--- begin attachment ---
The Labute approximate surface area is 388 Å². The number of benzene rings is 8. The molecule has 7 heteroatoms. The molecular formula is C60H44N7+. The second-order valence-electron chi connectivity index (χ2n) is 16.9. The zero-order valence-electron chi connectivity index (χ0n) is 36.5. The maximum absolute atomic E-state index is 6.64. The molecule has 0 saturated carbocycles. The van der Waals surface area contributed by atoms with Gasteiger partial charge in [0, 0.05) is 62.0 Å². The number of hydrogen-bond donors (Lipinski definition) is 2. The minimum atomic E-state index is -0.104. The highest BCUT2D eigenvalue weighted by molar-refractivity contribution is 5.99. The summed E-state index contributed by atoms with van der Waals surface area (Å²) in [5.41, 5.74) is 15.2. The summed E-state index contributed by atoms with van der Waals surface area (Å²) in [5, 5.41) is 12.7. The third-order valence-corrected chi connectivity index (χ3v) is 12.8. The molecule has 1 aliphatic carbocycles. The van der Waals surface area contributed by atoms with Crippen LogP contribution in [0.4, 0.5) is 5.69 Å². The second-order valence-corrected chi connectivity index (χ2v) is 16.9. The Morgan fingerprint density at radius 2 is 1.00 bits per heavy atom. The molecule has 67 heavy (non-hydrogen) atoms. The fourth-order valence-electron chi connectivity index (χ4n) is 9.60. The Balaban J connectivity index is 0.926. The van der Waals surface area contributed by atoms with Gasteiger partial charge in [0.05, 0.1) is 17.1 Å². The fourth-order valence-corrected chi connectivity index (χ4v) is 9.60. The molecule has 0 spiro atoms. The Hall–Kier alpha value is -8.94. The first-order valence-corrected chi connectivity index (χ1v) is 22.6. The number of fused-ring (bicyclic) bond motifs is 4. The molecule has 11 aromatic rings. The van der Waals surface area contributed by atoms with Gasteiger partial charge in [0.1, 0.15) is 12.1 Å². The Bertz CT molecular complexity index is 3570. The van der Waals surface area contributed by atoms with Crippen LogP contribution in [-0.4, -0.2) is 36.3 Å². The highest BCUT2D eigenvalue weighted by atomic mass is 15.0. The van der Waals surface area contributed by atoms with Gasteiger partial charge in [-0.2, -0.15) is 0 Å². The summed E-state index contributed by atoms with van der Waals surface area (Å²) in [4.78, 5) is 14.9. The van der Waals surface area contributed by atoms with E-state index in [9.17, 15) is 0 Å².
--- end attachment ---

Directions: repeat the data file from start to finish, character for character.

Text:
The Labute approximate surface area is 388 Å². The number of benzene rings is 8. The molecule has 7 heteroatoms. The molecular formula is C60H44N7+. The second-order valence-electron chi connectivity index (χ2n) is 16.9. The zero-order valence-electron chi connectivity index (χ0n) is 36.5. The maximum absolute atomic E-state index is 6.64. The molecule has 0 saturated carbocycles. The van der Waals surface area contributed by atoms with Gasteiger partial charge in [0, 0.05) is 62.0 Å². The number of hydrogen-bond donors (Lipinski definition) is 2. The minimum atomic E-state index is -0.104. The highest BCUT2D eigenvalue weighted by molar-refractivity contribution is 5.99. The summed E-state index contributed by atoms with van der Waals surface area (Å²) in [5.41, 5.74) is 15.2. The summed E-state index contributed by atoms with van der Waals surface area (Å²) in [5, 5.41) is 12.7. The third-order valence-corrected chi connectivity index (χ3v) is 12.8. The molecule has 1 aliphatic carbocycles. The van der Waals surface area contributed by atoms with Crippen LogP contribution in [0.4, 0.5) is 5.69 Å². The second-order valence-corrected chi connectivity index (χ2v) is 16.9. The Morgan fingerprint density at radius 2 is 1.00 bits per heavy atom. The molecule has 67 heavy (non-hydrogen) atoms. The fourth-order valence-electron chi connectivity index (χ4n) is 9.60. The Balaban J connectivity index is 0.926. The van der Waals surface area contributed by atoms with Gasteiger partial charge in [0.05, 0.1) is 17.1 Å². The fourth-order valence-corrected chi connectivity index (χ4v) is 9.60. The molecule has 0 spiro atoms. The Hall–Kier alpha value is -8.94. The first-order valence-corrected chi connectivity index (χ1v) is 22.6. The number of fused-ring (bicyclic) bond motifs is 4. The molecule has 11 aromatic rings. The van der Waals surface area contributed by atoms with Gasteiger partial charge in [0.1, 0.15) is 12.1 Å². The Bertz CT molecular complexity index is 3570. The van der Waals surface area contributed by atoms with Crippen LogP contribution in [-0.4, -0.2) is 36.3 Å². The highest BCUT2D eigenvalue weighted by atomic mass is 15.0. The van der Waals surface area contributed by atoms with Gasteiger partial charge in [-0.2, -0.15) is 0 Å². The summed E-state index contributed by atoms with van der Waals surface area (Å²) in [4.78, 5) is 14.9. The van der Waals surface area contributed by atoms with E-state index in [9.17, 15) is 0 Å².